I was very excited to have the opportunity to play with some professional players. Everyone was saying have a good holiday but I was not going for a holiday I was going to win. In 2013 poker was my world. I was eating, sleeping and breathing poker. So July 2013 we were off to Queenstown for the week. We had two days off while there and had a good look around Queenstown. One day we went to the snow which was just a five minute drive from the centre of the town. Queenstown is just beautiful and one of my recommended places to visit but be aware of it has just one wheelchair taxi.

It was a small field of 126 players but one of hardest fields in the world. I was one of just couple of amateurs players in the field. I think a few of the players underestimated me because of my wheelchair and I played on it. After 27 hours of play across four days I won the beautiful tournament.

The amazing part of the story is not that I am disabled. I understand why people think winning a poker tournament when you are disabled is incredible but it shouldn’t be. I know people who are blind that play poker. There's even a guy who has no arms who plays. He uses his legs to hold his cards and move his chips. The amazing part for me was that my winning hand was the black kings which has significance for me because I had had the black kings tattooed on my left arm a while before I won.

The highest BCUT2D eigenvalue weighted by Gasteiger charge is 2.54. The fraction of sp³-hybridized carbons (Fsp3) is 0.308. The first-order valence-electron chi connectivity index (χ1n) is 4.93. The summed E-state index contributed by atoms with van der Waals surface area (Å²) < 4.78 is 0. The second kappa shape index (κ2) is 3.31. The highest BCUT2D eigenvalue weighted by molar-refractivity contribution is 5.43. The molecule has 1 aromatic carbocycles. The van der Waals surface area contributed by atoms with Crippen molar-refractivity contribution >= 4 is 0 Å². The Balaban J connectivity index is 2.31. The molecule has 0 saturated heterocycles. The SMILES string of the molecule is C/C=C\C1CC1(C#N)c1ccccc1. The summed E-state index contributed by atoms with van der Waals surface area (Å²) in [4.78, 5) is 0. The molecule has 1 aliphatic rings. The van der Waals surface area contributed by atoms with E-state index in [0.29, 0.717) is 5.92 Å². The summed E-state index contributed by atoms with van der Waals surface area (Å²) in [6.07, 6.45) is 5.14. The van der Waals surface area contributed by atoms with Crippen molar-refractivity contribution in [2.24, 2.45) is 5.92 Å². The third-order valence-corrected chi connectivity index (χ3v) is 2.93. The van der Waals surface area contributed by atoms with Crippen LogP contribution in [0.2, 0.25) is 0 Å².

Poker wasn’t about the money, it was about winning the trophies. I am a naturally competitive person and I believe that if I was not disabled I would be playing a professional sport.

Since that win I have lost the drive to play poker as I used to but I still like to play. Poker has given a lot of things. The first thing it gave me was something that I liked doing while I was struggling through high school.  And after I finished school it gave me a social life and good friends. 

Even though I have said it was not about the money, I have been good enough to make over $120,000 over my career from poker including $80,000 from my Queenstown win. And the money has helped to improve my quality of life and build my independence.  The first thing that I bought after Queenstown was an electric bed. This was a huge change in that when I chose to get up at three o’clock in the morning to play poker I used to need mum to get me up. These days I just press a button on my iPad and I sit up in bed. The other major thing I bought was my amazing car. It is a 2008 Volkswagon caddy. It has a built-in ramp at the end of the car. I drive my wheelchair in and get strapped in like a wheelchair does in a taxi. Mum used to have to drive me everywhere. If I went to the city with a carer I would have to meet them at the Frankston train station and get a train up and back which made the day very long. Now carers come to my home and we go from there in my car. Even though I can’t drive, the car have given me more independence.

he was scared about how it would work but he fast learned that I was like him.
After 27 hours of play across four days I won the beautiful tournament.
I am a naturally competitive person and I believe that if I was not disabled I would be playing a professional sport.